Grant will assist in stroke research

Dr Antonio Berretta, a postdoctoral research fellow at the University of Otago anatomy department, is pictured with a greatly magnified image of astrocytes, star-shaped support cells for neurons in the brain. Photo by Peter McIntosh.
Dr Antonio Berretta, a postdoctoral research fellow at the University of Otago anatomy department, is pictured with a greatly magnified image of astrocytes, star-shaped support cells for neurons in the brain. Photo by Peter McIntosh.

University of Otago scientists aim to shed new light on the role of brain support cells during recovery from strokes, thanks to a grant of more than $159,000 from the Neurological Foundation.

Stroke is the leading cause of adult disability in New Zealand.

Recovery from stroke is difficult and often life-long, foundation officials say.

Fortunately, significant neurological recovery did occur after stroke, and research had focused on enhancing this process in order to develop ''improved rehabilitative therapies and drug treatments'', officials said.

Research had also shown that astrocytes - the brain's star-shaped support cells - played a central role in the functions of neurons (nerve cells).

But it was not yet clear what effect astrocytes had in recovery from stroke.

Dr Antonio Berretta, a postdoctoral research fellow in the Otago anatomy department, has received a $159,106 project grant.

The project aimed to assess whether these cells could influence a neuronal receptor called GABBA, which had a ''significant role in post stroke recovery''.

This assessment would help clarify in detail how astrocytes contributed to limiting the spread of damage, and facilitating recovery in the brain after stroke, officials said.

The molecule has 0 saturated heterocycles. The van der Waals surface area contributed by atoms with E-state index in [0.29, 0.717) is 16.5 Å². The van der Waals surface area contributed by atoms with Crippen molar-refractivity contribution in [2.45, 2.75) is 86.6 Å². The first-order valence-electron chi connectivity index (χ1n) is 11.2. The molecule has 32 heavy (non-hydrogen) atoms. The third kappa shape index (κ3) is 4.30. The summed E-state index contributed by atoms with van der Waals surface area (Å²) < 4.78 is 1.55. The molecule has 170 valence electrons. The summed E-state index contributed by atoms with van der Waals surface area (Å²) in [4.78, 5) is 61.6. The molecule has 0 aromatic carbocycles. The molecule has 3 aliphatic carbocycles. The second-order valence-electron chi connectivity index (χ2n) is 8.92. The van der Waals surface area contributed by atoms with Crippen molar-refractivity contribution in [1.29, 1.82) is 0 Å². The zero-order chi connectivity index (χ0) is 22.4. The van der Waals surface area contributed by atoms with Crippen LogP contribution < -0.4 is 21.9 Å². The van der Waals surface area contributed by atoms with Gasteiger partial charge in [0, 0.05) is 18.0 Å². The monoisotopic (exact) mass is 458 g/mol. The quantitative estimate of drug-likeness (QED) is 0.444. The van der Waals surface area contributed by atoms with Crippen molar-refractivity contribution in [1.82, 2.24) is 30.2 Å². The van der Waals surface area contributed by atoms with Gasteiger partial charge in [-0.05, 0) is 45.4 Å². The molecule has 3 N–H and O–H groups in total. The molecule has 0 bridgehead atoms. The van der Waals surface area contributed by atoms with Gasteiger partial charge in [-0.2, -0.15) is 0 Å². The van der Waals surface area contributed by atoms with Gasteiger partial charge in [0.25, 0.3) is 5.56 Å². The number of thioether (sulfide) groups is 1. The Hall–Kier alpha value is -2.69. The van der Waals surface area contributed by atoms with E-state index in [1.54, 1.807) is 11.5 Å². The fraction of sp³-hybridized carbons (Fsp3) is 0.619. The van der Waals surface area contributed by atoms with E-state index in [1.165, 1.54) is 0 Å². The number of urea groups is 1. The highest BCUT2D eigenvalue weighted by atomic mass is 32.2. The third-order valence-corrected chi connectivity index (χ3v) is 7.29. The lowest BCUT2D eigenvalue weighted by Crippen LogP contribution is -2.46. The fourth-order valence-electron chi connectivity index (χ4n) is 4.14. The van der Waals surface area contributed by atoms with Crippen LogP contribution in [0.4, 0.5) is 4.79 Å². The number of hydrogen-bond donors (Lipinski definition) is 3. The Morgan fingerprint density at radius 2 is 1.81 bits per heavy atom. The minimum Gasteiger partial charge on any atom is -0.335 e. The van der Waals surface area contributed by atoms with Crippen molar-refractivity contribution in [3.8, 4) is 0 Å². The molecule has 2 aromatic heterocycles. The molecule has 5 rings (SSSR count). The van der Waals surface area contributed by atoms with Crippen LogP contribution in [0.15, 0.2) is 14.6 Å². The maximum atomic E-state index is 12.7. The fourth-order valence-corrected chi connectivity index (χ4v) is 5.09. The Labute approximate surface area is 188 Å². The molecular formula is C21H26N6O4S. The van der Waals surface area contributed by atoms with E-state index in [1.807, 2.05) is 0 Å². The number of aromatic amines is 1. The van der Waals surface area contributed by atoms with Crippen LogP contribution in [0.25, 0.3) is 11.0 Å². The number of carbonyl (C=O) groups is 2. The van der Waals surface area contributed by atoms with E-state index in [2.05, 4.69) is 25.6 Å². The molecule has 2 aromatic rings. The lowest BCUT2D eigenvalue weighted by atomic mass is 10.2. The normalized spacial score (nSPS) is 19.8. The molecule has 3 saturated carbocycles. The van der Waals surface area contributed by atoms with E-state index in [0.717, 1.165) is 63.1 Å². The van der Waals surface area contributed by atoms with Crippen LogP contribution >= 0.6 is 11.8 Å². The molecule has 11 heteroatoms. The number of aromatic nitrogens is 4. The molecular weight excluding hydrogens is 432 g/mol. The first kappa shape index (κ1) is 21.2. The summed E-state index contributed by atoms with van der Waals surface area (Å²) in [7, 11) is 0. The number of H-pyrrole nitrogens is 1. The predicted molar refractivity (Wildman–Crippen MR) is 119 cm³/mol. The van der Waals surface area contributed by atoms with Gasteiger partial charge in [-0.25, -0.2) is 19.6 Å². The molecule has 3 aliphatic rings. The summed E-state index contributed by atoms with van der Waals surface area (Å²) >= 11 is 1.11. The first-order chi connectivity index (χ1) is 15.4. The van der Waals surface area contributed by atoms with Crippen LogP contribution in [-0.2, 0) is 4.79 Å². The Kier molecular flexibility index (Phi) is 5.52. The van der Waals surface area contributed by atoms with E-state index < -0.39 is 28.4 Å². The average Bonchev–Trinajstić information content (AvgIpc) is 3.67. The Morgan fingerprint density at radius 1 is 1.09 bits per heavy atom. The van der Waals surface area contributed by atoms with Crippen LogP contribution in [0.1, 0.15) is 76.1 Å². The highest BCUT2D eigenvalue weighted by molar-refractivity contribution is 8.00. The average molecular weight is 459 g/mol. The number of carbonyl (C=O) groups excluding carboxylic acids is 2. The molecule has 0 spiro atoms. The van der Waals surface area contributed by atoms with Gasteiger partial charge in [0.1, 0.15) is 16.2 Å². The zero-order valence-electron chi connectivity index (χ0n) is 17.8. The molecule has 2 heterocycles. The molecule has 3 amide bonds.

Dr Berretta, who was born in Italy, was happy to gain the funding, and to be working on astrocytes, which were attracting growing interest among researchers.

Dr Andrew Clarkson, an Otago senior research fellow, and a co-investigator in the research, said that if the normal function of astrocytes was better understood, a drug treatment could be developed.

This could use astrocytes to indirectly unlock the potential of some brain cells which had not been destroyed but had been ''silenced'' by stroke, Dr Clarkson said.

• Dr Tracy Melzer, of the university's Christchurch campus, has been awarded the 2013 Neurological Foundation Philip Wrightson Postdoctoral Fellowship, amounting to $178,000.

He will use advanced brain scanning techniques to assess Parkinson's patients, who will be scanned at four-year intervals.

The MRI scanning technology was relatively unexplored in Parkinson's, and would be used to determine the functional state of the brain and identify markers so emerging therapies could be tested, officials said.